|Legal status||Registered charity|
|Purpose||Health care in the UK|
Anthony Nolan is a UK charity that works in the areas of leukaemia and hematopoietic stem cell transplantation. It manages and recruits donors to the Anthony Nolan Register, which is part of an aligned registry that also includes the Welsh Bone Marrow Donor Registry, and the National Blood Service ran British Bone Marrow Registry. This aligned register is known as the Anthony Nolan & NHS Stem Cell Registry. It also carries out research to help make bone marrow transplants more effective.
The charity is named after Anthony Nolan (born 1971–died 1979), who did not suffer from leukaemia but from Wiskott-Aldrich syndrome, a rare inherited blood disorder. It was founded by Anthony's mother Shirley (1942–2002) in 1974 as the Anthony Nolan Register.
Initially based at the Westminster Children's Hospital, it moved to St Mary Abbot's Hospital in 1978 and to its present offices, laboratory and research institute in north London, in the grounds of the Royal Free Hospital. The charity was renamed in 2001 as the Anthony Nolan Trust. and again in 2010 to Anthony Nolan. In 2008 Anthony Nolan set up the UK's first dedicated cord blood bank, allowing mothers to safely donate the blood from their umbilical cord and placenta after they give birth, the charity then use this blood in their stem cell transplants. In 2012 Anthony Nolan became the first stem cell register in the world to start recruiting 16-year-olds.
Today the trust register has over 500,000 potential donors on it. One of the charity's main aims is to recruit more male donors, as they are the most likely to be chosen by doctors to donate, and are selected for 80% of donations.
A student organisation operating in universities throughout the UK known as Marrow works with Anthony Nolan to recruit potential donors to the register and raise awareness of the charity and blood cancers within universities and their local communities. It was set up in 1998 at Nottingham University and now operates in around 50 universities in the UK and worldwide.
The Midland Metro has a tram named after Nolan. Daniel De Gale (1987–2008), a leukaemia patient, inspired his mother Beverley and her partner, Orin Lewis, to set up the African-Caribbean Leukaemia Trust in June 1996. ACLT worked "in partnership with the ... Nolan Trust" to build the number of bone marrow donors, specifically of African, African Caribbean, and mixed parentage on the UK register.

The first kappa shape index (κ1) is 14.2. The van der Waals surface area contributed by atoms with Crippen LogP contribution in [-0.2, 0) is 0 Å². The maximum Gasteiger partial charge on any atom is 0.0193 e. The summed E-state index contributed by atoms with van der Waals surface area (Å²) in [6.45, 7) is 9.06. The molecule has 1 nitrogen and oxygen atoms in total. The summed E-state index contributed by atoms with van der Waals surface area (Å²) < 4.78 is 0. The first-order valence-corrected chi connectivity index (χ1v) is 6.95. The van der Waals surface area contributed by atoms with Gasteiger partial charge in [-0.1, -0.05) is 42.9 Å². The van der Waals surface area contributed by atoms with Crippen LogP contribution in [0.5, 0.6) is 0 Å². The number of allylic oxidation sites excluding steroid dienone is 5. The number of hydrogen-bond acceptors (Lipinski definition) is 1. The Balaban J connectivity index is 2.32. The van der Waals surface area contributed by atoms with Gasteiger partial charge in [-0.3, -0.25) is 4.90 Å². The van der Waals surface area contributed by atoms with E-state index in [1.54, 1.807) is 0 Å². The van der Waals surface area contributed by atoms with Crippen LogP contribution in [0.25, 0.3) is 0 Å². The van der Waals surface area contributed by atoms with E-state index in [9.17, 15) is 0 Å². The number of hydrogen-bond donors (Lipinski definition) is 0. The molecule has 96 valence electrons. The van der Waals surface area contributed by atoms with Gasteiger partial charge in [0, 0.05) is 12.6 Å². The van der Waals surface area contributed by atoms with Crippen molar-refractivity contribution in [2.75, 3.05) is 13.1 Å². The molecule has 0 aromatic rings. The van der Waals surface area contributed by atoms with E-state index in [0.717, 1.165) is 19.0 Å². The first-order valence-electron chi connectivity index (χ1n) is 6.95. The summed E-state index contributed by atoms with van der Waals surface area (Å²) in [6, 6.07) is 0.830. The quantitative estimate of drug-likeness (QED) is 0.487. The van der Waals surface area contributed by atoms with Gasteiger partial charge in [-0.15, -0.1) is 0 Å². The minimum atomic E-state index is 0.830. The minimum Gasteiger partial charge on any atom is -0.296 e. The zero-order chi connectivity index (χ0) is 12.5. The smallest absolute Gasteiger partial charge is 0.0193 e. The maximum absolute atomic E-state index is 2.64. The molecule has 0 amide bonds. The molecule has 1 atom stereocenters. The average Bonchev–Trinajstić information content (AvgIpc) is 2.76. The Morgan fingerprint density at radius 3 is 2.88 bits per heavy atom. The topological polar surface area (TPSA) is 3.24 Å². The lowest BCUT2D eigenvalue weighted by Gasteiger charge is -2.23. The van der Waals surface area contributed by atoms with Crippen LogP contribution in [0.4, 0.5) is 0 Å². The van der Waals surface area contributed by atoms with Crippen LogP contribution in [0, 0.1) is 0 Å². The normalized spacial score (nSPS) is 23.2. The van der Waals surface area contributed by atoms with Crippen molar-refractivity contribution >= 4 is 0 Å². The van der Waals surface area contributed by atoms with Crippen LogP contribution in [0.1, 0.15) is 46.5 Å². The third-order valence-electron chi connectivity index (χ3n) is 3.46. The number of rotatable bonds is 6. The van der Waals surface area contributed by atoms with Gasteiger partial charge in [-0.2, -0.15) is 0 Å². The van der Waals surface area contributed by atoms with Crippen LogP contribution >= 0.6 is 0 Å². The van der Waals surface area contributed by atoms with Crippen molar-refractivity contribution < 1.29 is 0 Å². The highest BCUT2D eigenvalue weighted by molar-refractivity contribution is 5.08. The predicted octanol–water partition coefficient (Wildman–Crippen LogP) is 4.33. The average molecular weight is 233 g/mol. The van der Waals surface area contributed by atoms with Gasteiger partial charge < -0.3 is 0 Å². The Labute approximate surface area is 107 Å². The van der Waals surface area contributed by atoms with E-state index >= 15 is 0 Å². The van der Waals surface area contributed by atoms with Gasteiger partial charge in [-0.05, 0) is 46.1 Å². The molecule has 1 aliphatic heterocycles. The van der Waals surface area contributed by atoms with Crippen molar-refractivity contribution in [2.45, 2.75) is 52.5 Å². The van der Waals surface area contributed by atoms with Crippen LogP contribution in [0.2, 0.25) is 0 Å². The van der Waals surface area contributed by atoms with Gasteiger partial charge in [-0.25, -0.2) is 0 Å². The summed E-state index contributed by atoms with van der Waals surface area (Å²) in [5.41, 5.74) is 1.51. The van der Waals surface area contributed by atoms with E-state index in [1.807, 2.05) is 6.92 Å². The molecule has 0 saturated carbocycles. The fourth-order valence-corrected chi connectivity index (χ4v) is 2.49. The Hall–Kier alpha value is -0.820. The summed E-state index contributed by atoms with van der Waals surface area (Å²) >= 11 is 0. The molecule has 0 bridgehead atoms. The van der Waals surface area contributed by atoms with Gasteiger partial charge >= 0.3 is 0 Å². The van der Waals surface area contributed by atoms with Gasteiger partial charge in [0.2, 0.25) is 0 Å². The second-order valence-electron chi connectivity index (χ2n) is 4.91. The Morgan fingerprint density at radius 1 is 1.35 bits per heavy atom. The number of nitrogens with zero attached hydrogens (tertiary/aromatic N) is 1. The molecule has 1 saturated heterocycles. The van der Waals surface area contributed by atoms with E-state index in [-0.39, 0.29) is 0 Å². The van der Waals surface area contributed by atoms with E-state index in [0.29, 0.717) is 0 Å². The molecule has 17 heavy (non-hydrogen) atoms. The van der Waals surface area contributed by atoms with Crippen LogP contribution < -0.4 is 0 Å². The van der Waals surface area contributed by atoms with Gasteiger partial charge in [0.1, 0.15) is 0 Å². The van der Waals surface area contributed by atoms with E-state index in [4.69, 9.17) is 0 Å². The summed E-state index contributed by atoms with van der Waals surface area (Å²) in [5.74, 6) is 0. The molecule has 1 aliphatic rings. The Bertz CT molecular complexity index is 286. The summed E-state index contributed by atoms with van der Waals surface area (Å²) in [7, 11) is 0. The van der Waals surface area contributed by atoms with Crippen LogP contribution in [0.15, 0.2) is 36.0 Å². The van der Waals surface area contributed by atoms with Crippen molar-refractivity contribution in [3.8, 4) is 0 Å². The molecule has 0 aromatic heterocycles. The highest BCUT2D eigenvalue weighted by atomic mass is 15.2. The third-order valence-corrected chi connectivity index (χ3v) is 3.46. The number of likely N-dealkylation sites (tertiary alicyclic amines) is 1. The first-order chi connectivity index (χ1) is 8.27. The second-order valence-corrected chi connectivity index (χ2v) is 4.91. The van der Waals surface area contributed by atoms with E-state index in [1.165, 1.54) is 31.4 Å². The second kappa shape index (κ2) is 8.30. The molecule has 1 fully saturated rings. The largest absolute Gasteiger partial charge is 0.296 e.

The organisation organizes several novel campaigns to increase the number of donors joining the registry. For example, it organised the Spit and Save a life campaign in 2010 which featured Devaanshi Mehta (1996-2012), an aplastic anemia patient. During the campaign donors could join the registry and find out if they could save a life by simply giving a sample of their saliva.
- John M. Goldman, who was involved with the charity for over 20 years.
- Professor John Raymond Hobbs, whose team set up the world's first bone marrow donor register.
- Professor Sydney Selwyn, who was closely involved with the treatment of Anthony Nolan.
- "NHS BLOOD AND TRANSPLANT SEPTEMBER 2013" (PDF). NHS Blood & Transplant. Retrieved 23 May 2014.
- "What we do". AnthonyNolan.org. Archived from the original on 15 July 2010. Retrieved 30 July 2010.
- "Our History". AnthonyNolan.org. Archived from the original on 15 July 2010. Retrieved 30 July 2010.
- "Our History". Anthony Nolan. Retrieved 23 May 2014.
- "FAQs". Anthony Nolan. Retrieved 23 May 2014.
- "Marrow". AnthonyNolan.org. Retrieved 23 December 2015.
- "Anthony Nolan named as official charity partner for the 2014 London Marathon". Third Sector. 2013-04-23. Retrieved 23 May 2014.
- "Zahier appeal brings boost to donor register". Telegraph & Argus. 21 May 2004. Retrieved 18 June 2008.
- Truman, Peter, "Leukaemia campaigner Daniel De Gale dies", Croydon Guardian, 9 October 2008; retrieved 18 February 2011.
- "Spit to save a life". AnthonyNolan.org. Retrieved 11 March 2013.